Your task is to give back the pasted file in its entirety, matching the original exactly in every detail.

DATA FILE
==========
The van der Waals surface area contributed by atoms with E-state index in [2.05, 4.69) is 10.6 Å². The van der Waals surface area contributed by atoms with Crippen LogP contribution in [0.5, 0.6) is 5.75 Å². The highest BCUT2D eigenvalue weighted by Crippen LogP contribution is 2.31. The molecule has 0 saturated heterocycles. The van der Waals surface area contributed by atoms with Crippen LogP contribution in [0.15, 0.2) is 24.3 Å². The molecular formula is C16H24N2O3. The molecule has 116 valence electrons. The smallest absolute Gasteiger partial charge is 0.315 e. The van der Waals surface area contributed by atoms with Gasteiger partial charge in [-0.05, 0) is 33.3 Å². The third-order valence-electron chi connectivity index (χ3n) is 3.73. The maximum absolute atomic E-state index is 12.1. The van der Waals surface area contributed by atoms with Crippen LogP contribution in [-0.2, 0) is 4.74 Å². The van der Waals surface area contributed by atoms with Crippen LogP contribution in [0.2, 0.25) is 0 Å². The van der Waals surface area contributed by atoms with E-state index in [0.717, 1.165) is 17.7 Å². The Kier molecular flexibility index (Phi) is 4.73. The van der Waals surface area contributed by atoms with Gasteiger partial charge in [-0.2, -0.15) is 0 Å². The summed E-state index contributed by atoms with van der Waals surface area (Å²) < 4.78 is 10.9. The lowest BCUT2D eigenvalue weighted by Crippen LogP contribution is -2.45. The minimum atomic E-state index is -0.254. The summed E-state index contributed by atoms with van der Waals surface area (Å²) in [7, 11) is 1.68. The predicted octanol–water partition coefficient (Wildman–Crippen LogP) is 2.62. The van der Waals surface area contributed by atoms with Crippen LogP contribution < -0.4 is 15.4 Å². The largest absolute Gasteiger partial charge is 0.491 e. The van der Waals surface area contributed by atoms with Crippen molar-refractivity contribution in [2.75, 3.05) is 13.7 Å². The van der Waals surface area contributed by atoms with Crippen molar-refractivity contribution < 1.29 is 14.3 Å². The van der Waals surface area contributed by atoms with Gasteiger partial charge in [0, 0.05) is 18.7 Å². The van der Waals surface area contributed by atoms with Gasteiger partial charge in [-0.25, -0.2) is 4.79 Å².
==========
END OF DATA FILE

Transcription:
The van der Waals surface area contributed by atoms with E-state index in [2.05, 4.69) is 10.6 Å². The van der Waals surface area contributed by atoms with Crippen LogP contribution in [0.5, 0.6) is 5.75 Å². The highest BCUT2D eigenvalue weighted by Crippen LogP contribution is 2.31. The molecule has 0 saturated heterocycles. The van der Waals surface area contributed by atoms with Crippen LogP contribution in [0.15, 0.2) is 24.3 Å². The molecular formula is C16H24N2O3. The molecule has 116 valence electrons. The smallest absolute Gasteiger partial charge is 0.315 e. The van der Waals surface area contributed by atoms with Gasteiger partial charge in [-0.05, 0) is 33.3 Å². The third-order valence-electron chi connectivity index (χ3n) is 3.73. The maximum absolute atomic E-state index is 12.1. The van der Waals surface area contributed by atoms with Crippen LogP contribution in [-0.2, 0) is 4.74 Å². The van der Waals surface area contributed by atoms with Crippen LogP contribution in [0.2, 0.25) is 0 Å². The van der Waals surface area contributed by atoms with E-state index in [0.717, 1.165) is 17.7 Å². The Kier molecular flexibility index (Phi) is 4.73. The van der Waals surface area contributed by atoms with Gasteiger partial charge in [-0.2, -0.15) is 0 Å². The summed E-state index contributed by atoms with van der Waals surface area (Å²) < 4.78 is 10.9. The lowest BCUT2D eigenvalue weighted by Crippen LogP contribution is -2.45. The minimum atomic E-state index is -0.254. The summed E-state index contributed by atoms with van der Waals surface area (Å²) in [7, 11) is 1.68. The predicted octanol–water partition coefficient (Wildman–Crippen LogP) is 2.62. The van der Waals surface area contributed by atoms with Crippen LogP contribution < -0.4 is 15.4 Å². The largest absolute Gasteiger partial charge is 0.491 e. The van der Waals surface area contributed by atoms with Crippen molar-refractivity contribution in [2.75, 3.05) is 13.7 Å². The van der Waals surface area contributed by atoms with Crippen molar-refractivity contribution < 1.29 is 14.3 Å². The van der Waals surface area contributed by atoms with Gasteiger partial charge in [0, 0.05) is 18.7 Å². The van der Waals surface area contributed by atoms with Gasteiger partial charge in [-0.25, -0.2) is 4.79 Å².